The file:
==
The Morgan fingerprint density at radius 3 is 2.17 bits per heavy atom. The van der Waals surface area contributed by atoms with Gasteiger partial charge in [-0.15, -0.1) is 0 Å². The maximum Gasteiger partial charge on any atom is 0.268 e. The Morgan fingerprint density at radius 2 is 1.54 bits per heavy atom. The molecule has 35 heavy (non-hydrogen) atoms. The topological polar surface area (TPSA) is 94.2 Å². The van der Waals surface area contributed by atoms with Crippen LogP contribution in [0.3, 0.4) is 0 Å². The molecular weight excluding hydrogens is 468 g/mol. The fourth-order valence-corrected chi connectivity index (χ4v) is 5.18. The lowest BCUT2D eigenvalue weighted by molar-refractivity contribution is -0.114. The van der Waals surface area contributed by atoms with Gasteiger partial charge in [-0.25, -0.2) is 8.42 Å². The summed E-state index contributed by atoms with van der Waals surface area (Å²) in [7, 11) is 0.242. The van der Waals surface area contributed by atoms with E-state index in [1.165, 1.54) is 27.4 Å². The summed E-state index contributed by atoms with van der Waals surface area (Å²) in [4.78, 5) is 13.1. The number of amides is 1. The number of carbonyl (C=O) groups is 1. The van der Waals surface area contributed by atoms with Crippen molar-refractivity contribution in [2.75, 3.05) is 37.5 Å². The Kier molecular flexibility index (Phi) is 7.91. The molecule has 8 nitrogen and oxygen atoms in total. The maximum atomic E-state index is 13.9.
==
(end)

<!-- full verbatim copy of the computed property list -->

The Morgan fingerprint density at radius 3 is 2.17 bits per heavy atom. The van der Waals surface area contributed by atoms with Gasteiger partial charge in [-0.15, -0.1) is 0 Å². The maximum Gasteiger partial charge on any atom is 0.268 e. The Morgan fingerprint density at radius 2 is 1.54 bits per heavy atom. The molecule has 35 heavy (non-hydrogen) atoms. The topological polar surface area (TPSA) is 94.2 Å². The van der Waals surface area contributed by atoms with Crippen LogP contribution in [0.3, 0.4) is 0 Å². The molecular weight excluding hydrogens is 468 g/mol. The fourth-order valence-corrected chi connectivity index (χ4v) is 5.18. The lowest BCUT2D eigenvalue weighted by molar-refractivity contribution is -0.114. The van der Waals surface area contributed by atoms with Gasteiger partial charge in [-0.25, -0.2) is 8.42 Å². The summed E-state index contributed by atoms with van der Waals surface area (Å²) in [7, 11) is 0.242. The van der Waals surface area contributed by atoms with E-state index in [1.165, 1.54) is 27.4 Å². The summed E-state index contributed by atoms with van der Waals surface area (Å²) in [4.78, 5) is 13.1. The number of amides is 1. The number of carbonyl (C=O) groups is 1. The van der Waals surface area contributed by atoms with Crippen molar-refractivity contribution in [2.75, 3.05) is 37.5 Å². The Kier molecular flexibility index (Phi) is 7.91. The molecule has 8 nitrogen and oxygen atoms in total. The maximum atomic E-state index is 13.9.